7 Realities When Writing Dystopian Fiction
THE YEAR WAS 2081, and everybody was finally equal. They weren’t only equal before God and the law. They were equal every which way. Nobody was smarter than anybody else. Nobody was better looking than anybody else. Nobody was stronger or quicker than anybody else. All this equality was due to the 211th, 212th, and 213th Amendments to the Constitution, and to the unceasing vigilance of agents of the United States Handicapper General.
Some things about living still weren’t quite right, though. April for instance, still drove people crazy by not being springtime. And it was in that clammy month that the H-G men took George and Hazel Bergeron’s fourteen year-old son, Harrison, away.
It was tragic, all right, but George and Hazel couldn’t think about it very hard. Hazel had a perfectly average intelligence, which meant she couldn’t think about anything except in short bursts. And George, while his intelligence was way above normal, had a little mental handicap radio in his ear. He was required by law to wear it at all times. It was tuned to a government transmitter. Every twenty seconds or so, the transmitter would send out some sharp noise to keep people like George from taking unfair advantage of their brains.
Excerpt from Kurt Vonnegut, Jr.’s “Harrison Bergeron”
Well, doesn’t that sound lovely!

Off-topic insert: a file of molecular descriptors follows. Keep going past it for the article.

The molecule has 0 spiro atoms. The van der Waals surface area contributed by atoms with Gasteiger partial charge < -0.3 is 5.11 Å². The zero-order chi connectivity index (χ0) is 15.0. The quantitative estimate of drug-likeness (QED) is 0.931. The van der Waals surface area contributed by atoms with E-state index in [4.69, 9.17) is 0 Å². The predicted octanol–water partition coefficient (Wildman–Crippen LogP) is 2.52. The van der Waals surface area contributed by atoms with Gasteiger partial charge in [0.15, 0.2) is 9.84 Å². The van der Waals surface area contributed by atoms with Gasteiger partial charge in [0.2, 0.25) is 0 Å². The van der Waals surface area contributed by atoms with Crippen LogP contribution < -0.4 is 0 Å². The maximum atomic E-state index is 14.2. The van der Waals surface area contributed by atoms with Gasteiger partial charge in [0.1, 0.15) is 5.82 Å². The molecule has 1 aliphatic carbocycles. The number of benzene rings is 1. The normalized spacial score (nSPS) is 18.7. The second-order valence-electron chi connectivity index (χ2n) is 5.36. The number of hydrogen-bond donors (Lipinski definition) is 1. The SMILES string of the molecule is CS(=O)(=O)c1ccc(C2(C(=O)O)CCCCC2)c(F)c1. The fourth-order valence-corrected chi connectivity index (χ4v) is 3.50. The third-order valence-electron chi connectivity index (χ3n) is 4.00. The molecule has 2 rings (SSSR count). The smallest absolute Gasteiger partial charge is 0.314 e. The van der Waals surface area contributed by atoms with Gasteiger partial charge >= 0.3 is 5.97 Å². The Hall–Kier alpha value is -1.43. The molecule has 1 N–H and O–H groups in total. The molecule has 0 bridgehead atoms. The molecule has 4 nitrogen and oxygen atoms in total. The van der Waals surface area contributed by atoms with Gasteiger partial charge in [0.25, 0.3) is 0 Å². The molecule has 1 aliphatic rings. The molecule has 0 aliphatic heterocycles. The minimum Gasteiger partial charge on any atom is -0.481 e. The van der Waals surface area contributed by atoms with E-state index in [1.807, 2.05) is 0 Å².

It’s taken some time, but we’ll finally be equal–just like everyone wants! Except, my students when we would study this story in class; then equality was almost the last thing they wanted–which is what Vonnegut was trying to point out in the 60’s.
Dystopian literature has been dominating bookstore shelves and theater screens in the past decade. While it’s become everyone’s new favorite genre, extreme dysfunctional societies were alive and well throughout the twentieth century especially, and surely before. There were lots of parallels in 20th-century dystopia, but each story was quite different than the others. The worlds and characters were all so different; the perfect and imperfect varying depending on changes of the time. Now, most of the stories–geared toward young adults–read the same; thus, forgetting many of these 8 realities about dystopian literature.
I do not represent the source ideas that I link; I merely include them for your further research, as it helped me in mine. The interpretations of each story are also my own, and the sources do not represent my ideas, either. See the full disclosure here to find out more about what I mean.